As the door closed behind me I was surrounded by darkness and walked blindly onward until I tripped over something heavy. I felt with my fingertips and found a vinyl case, about three feet long and rectangular; I struggled to lift it and, once I was standing, found myself in a richly apportioned boardroom paneled in dark walnut. A pair of photographers smiled at me and I held up the valise so they could photograph me with it. The magnesium filament flashbulbs ignited with a pop and sizzle. Businessmen and women in dark colored suits surrounded a glossy black boardroom table. I carefully placed the case at the head of the table and flipped opened the latches. The machine within clicked and whirred as I opened the lid, it looked like the exceptionally wide neck of an electric guitar with exposed clockwork gears turning on either end. The nickle wound strings traveled the length of the neck spooling and unspooling from plastic reels on each end; the device made quiet sounds like AC/DC run backwards. There was a woman in a charcoal suit who looked like you and I tried to catch her eye but every time the flash bulbs went off I found her in a different seat; first the third chair from the end, then the second seat on my right. There was a black dry-erase board behind me covered with equations in white marker; I knew every person in the room was waiting for my proof but when I turned to write it the Greek letters swam in front of my eyes. There was nervous laughter from around the room and I realized that my heels were hanging over the edge of a pit, I tried standing still but the moving letters made me dizzy, I turned and…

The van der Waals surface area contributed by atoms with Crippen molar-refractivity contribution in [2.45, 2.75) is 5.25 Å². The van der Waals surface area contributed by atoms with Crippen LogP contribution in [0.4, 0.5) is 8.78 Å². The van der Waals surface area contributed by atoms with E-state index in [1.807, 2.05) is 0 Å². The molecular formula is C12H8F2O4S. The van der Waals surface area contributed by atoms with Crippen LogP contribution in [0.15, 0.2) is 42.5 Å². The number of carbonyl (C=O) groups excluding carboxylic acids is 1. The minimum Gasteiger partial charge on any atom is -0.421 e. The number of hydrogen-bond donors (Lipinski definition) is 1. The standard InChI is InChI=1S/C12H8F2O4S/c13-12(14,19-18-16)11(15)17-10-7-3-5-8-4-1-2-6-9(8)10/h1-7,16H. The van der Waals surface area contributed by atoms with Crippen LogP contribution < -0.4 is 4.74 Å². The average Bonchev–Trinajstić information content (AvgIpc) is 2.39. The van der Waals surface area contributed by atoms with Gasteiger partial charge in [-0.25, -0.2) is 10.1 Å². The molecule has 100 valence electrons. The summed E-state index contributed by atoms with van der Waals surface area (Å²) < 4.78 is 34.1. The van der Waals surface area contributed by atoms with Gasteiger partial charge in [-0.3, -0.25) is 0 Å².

Fell.

I landed in a posh hotel room bed beside floor to ceiling windows full of city lights. I was wearing suit pants, no shoes, and a fancy collared shirt open at the front. In the bed next to me a woman covered completely by sheets rolled over. I pulled layer after layer of crisp white cotton sheets aside until the feminine form dissolved into a pile of wrinkled linens as I revealed the empty bed beneath. When I entered the hallway a security camera pivoted in my direction. I could see through the lens, down the cable, and out of the CCTV monitor, and reflected in the eyes of the security guard I could see you, in the monitor above mine, at the lobby desk asking for me. Barefoot, I ran down the hall to the bank of elevators but the glass doors closed in front of me and their occupants stared stone-faced and fell out of sight. I ran to the stairs, taking two steps at a time, bouncing off landing walls at every turn; when I threw open the fire door I saw you hailing a cab at the curb. I ran to stop you but the red carpet stretched out far in front of me and by the time the front doors slid open at my approach, your taxi had pulled away. You were going…

Home.

I knew I would find you here, in our bed, wrapped in your coral quilt and wearing a blue wrist-brace. You didn’t wake up when I gently shook your shoulder and I couldn’t speak because there was something in my mouth. I spit it out so I could tell you.

“I love you.”

Someone is shaking me awake and my face is wet. It is morning.